• Limit call rate by subscription
  • Restrict caller IP’s
  • Authenticate
  • CORS
  • Convert XML to JSON
  • Rewrite URL

Cache policy

By caching the compiled responses we can reduce processing time in our APIs and respond faster. We can add an outbound policy to cache the responses and an inbound policy to check if there is a cached response for the current request. You can see these two policies in the example below which is using a vary-by-query-parameter tag to store separate responses per id in a query string:

        <base />
        <cache-lookup vary-by-developer="false" vary-by-developer-groups="false"
        must-revalidate="true" caching-type="internal">
        <base />
        <cache-store duration="60" />
        <base />
        <base />

The vary-by-developer attribute is separating responses according to the subscription key.

As you can already notice, the caching type for this example is internal. We can use an external caching service as well.

Add an external cache

  1. Create an Azure Cache for Redis resource.
  2. Go to your API Management service and click External cache under Settings and then click + Add.
  3. Choose your Redis cache instance and a location to use from. The other fields will be populated.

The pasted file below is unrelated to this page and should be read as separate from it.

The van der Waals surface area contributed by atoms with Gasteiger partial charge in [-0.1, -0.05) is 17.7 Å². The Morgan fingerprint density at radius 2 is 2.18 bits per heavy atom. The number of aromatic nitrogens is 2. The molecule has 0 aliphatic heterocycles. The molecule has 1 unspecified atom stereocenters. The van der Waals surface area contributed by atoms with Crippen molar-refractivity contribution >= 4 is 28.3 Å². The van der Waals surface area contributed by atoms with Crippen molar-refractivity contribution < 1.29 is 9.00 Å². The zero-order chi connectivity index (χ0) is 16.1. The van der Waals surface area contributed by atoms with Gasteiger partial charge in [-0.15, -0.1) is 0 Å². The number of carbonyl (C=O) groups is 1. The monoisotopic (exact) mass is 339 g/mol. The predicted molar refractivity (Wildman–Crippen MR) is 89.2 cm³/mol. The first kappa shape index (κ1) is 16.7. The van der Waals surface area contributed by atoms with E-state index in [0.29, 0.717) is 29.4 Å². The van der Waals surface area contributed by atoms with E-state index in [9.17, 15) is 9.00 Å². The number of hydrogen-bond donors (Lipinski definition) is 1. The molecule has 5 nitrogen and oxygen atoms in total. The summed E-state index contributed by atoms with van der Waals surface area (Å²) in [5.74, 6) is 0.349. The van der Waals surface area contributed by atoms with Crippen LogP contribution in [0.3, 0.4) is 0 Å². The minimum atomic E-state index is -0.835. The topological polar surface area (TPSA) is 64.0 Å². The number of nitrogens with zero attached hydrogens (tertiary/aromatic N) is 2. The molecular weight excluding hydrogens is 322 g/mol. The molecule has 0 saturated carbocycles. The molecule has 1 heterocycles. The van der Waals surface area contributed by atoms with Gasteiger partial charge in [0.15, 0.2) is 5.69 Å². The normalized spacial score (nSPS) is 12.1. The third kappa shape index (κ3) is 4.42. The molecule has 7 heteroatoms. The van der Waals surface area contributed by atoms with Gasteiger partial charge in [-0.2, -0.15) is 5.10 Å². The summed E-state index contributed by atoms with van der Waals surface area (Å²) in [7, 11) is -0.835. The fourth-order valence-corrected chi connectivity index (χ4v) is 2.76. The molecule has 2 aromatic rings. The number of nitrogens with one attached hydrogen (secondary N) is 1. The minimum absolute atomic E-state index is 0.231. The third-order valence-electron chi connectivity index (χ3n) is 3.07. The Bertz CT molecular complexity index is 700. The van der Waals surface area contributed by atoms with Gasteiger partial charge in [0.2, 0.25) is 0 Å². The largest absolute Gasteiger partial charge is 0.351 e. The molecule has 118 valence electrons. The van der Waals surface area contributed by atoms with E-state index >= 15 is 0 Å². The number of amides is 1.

4. Click Save.
  5. Go to APIs under API Management an then select the API and click the pencil next to the cache-lookup to edit the policy.
  6. Change caching type from Internal to External

You can test your API in the Test tab to see if it is giving unchanged results.

Remove unnecessary info from response header

ASP.NET add a X-Powered-By: ASP.NET header to our APIs by default but this could allow a malicious user to attempt to exploit any bugs known for the technology stack. We can remove this header from a response by adding set-header policy to outbound as in the example below;

   <set-header name="X-Powered-By" exists-action="delete" />
   <base />

Replace content with a transformation policy

If we build an API with the HATEOAS constraint, that means we have links in the responses. Since the gateway is overriding the URLs, we may need to replace the links in the response body. We can do it by adding <redirect-content-urls /> tag to the <outbound> element as below;

   <set-header name="X-Powered-By" exists-action="delete" />
   <redirect-content-urls />
   <base />

Limit call rate by subscription

If we place the rate-limit-by-key tag inside the inbound element, it will limit the call rate by subscription. A subscription can call this API 10 times in 60 seconds and only the successful responses are counted.

    <rate-limit-by-key calls="10"
              increment-condition="@(context.Response.StatusCode == 200)"
    <base />

Validate a certificate to allow requests

If we want to use certificate authentication in our API gateway, we can validate it by an inbound policy.

  1. Under Settings, click Custom domains in your API Management service.
  2. Toggle Yes for the Request client certificate option, and then click Save.
  3. Replace the <inbound> node of the policy file with the following XML, while replacing desired-thumbprint part with your certificate thumbprint;
        <when condition="@(context.Request.Certificate == null || 
        context.Request.Certificate.Thumbprint != "desired-thumbprint")" >
                <set-status code="403" reason="Invalid client certificate" />
    <base />

Please, write the policies that you find useful in the comments.